The bottom line is that if Bryant starts the season with the Cubs, he’ll almost certainly accrue 172 days of service this year, and thus–assuming he doesn’t literally fall apart–be eligible for free agency in the 2021 season. By keeping Bryant in AAA until April 16, the Cubs ensure that he can’t get that magical 172nd day of service until next year.

Assuming he lives up to his potential–and there’s always a risk that a player will flame out–Bryant will be a very expensive free agent, so it’s to the Cubs’ advantage to delay his transition, and under the Basic Agreement, they’re permitted to do exactly that. And so they did, assigning him to the minors.

So where’s the controversy?

The MLBPA issued a statement condemning Bryant’s minor league assignment, calling it a “bad day for baseball” and warning the Club and MLB that the decision “will be addressed in litigation, bargaining or both.”* Excuse me? The current Basic Agreement has been in effect since 2012, and teams have been gaming the service accrual clause all along. Why is it suddenly an issue for Kris Bryant? Just because he’s the Number One prospect in all of baseball? That’s an insult to every other player who’s had a late call-up.

* There’s a joke here about the MLBPA prejudicing their case by their failure to use the Oxford comma in their press statement, but I’ll leave it to you to calculate the chances that the judge who eventually hears the case will be an Oxford grad.

Litigation? Good luck with that. Not only is the Cubs’ action legal under the agreement the MLBPA negotiated, but MLB’s anti-trust exemption has historically been the next best thing to a free pass in the courts.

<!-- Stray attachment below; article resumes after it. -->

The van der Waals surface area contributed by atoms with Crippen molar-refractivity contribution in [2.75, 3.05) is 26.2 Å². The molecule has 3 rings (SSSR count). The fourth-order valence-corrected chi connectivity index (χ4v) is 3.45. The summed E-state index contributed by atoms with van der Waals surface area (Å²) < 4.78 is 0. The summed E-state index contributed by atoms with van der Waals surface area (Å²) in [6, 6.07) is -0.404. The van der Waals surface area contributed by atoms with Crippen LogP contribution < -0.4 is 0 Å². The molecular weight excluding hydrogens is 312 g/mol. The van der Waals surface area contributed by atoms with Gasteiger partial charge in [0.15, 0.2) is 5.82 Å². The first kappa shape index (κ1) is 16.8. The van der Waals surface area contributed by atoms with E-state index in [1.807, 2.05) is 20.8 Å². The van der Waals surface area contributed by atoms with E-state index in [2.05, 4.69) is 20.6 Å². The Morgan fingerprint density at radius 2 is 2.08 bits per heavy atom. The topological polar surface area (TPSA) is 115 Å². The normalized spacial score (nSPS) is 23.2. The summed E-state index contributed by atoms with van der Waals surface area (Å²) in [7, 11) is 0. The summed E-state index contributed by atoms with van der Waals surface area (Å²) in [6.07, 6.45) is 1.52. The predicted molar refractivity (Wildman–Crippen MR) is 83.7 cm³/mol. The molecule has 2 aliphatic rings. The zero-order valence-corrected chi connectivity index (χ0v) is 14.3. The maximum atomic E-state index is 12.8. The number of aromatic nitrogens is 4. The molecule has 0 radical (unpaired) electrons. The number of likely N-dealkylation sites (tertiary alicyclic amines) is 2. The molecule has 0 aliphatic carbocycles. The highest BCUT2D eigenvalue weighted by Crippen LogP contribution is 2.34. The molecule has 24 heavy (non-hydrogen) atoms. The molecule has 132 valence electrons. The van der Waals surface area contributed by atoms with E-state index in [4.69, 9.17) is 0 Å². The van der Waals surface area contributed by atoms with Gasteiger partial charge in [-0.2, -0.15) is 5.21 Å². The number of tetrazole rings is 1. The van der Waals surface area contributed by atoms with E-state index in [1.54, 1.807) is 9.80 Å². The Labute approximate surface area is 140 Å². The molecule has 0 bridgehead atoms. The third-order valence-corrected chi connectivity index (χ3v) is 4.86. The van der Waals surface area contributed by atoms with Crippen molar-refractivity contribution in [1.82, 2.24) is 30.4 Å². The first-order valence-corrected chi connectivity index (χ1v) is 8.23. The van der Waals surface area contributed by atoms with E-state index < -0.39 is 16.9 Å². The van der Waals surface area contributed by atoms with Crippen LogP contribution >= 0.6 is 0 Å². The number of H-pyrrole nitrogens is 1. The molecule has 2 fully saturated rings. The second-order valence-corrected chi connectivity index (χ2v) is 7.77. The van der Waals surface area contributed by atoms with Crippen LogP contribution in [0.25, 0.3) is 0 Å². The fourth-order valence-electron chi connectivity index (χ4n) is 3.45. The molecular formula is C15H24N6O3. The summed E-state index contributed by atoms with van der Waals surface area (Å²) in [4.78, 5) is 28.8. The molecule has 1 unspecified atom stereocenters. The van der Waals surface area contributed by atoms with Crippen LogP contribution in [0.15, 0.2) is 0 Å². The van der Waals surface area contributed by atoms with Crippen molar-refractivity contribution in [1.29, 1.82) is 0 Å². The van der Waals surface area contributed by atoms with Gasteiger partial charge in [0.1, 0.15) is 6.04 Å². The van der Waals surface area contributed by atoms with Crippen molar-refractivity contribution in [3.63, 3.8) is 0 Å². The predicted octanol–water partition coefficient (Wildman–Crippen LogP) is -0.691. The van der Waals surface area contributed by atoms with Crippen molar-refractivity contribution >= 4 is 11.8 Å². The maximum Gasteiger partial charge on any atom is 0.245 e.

Bargaining? Sure. The Basic Agreement runs through next season. I’m sure the next agreement is already in negotiation. But if the MLBPA wants to change the rules on free agency and service accrual, they’ll have to give something else up–and that’s likely to be something that will affect all players, not just the few expected to be superstars.

You know what’s the worst thing about this contretemps? It shouldn’t even have been an issue. If Bryant doesn’t perform, whether through lack of ability to adjust to the majors, injury, or anything else, his service time is going to be irrelevant. If he does become the star everyone thinks he’ll be, the Cubs are going to offer him a huge deal well before his six years are up. (See, for example, Kyle Seager, who just got a seven year, $100 million contract with the Mariners. He’s only accrued a smidge over three years of service, and his actual numbers aren’t even close to what the Cubs and the MLBPA expect from Bryant.)